This is a really beautiful edition of The Hunting of the Snark, Lewis Carroll's epic nonsense poem.
Since I love the poem, and would give just about ANY edition of it 5 stars, for the purposes of this review I'm going to ignore the poem itself and focus on this particular edition - which is a very nice book indeed.
It's a hardback, and the right size to sit nicely alongside Gardner's ANNOTATED ALICE. Together, they make a perfect set.
Inside, it's beautifully printed (Black ink, with red used for the copious footnotes and in a few other places for decorative purposes.)
At the risk of sounding like one of those too, too 'sincere' guys on a TV shopping channel, let me say that not only do you get the full text of the poem; not only do you get beautiful reproductions of Henry Holiday's original illustrations (including the one that wasn't used); You also get an introduction by Adam Gopnik, and a series of prefaces by Martin Gardner himself.
But wait! There's more!
There's also a set of reproductions of the front and back of the original first edition. There are a few short pieces by Henry Holiday, discussing his illustrations and his working relationship with Carroll. There's a spoof 'commentary' on the poem by 'Snarkophilus Snobbs'.
And wait! There's more! There's an additional chapter (not so much a sequel as an in-betweenquel) by J A Lindon, providing a 'clue' that just maybe the Baker *wasn't* trying to say 'Boojum' when he met with his unfortunate vanishing.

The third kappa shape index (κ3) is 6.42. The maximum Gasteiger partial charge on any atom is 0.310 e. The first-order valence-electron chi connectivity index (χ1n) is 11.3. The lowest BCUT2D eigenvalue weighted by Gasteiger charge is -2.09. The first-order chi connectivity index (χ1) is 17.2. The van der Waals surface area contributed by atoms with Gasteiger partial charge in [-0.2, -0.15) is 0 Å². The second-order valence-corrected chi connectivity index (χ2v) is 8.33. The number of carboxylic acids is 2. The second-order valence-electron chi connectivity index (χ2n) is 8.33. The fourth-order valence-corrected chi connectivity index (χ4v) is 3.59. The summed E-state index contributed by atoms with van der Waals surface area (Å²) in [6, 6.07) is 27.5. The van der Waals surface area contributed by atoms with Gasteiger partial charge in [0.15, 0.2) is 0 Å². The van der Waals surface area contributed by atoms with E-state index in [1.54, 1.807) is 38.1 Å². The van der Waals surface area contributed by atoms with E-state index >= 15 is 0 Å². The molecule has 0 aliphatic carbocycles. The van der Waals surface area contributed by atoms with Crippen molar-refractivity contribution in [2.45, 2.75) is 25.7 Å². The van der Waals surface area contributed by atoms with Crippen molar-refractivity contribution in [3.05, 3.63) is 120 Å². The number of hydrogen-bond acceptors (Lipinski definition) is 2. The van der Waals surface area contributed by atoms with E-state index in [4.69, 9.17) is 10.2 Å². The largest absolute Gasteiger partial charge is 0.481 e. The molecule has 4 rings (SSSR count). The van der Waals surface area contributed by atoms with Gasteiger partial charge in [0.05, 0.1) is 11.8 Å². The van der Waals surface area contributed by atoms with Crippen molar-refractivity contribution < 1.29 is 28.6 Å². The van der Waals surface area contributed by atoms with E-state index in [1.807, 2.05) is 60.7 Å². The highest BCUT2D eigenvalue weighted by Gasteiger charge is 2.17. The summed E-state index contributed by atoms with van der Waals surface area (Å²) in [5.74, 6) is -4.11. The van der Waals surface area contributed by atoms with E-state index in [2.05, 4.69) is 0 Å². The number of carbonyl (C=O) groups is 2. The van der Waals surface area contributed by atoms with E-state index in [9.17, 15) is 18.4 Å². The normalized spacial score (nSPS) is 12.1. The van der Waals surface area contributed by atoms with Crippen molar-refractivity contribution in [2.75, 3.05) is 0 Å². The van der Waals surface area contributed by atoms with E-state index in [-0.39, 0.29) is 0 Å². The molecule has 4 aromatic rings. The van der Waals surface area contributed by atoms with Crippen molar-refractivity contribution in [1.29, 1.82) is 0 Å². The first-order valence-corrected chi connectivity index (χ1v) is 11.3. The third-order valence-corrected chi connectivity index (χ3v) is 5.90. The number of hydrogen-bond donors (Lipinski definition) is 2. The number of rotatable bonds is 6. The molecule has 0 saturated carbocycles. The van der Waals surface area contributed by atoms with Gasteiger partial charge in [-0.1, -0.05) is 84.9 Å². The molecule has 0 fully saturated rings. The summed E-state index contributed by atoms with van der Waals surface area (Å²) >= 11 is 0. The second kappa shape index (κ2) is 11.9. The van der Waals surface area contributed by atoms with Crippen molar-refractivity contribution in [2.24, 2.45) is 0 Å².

There's even a copy of the 'Easter Greeting' that Carroll inserted into each copy of the book.
And yes, even more. Bibliographies, notes of musical versions of the poem, and even more that I can't recall just at present.
I love The Hunting so much that I have various editions of it (Including a highly prized first edition). Every few years I have to replace my totally worn out paperback 'working' copy. Now, finally, it's wonderful to have such a lavish (and more durable) hardback edition.
Nothing is perfect - I'm sure this edition must have its flaws, but for the life of me I can't think of any.
Very highly recommended.
This is a great nonsensical tale that probably will need an annotated version to make sense. Not of the purpose as that is in the title. But of the few words that are real but archaic. In any sense this is a fun read. I want to believe it holds some profound secret other than just a play on words.
"They sought it with Thimbles, they sot it with care;
They threatened its life with forks and hope;
They threatened its life with a railway-share;
They charmed it with smiles and soap."
You will want to re-read "The Hunting of the Snark an Agony, in Eight Fits" (1876) and see with other allegorical nonsense you missed.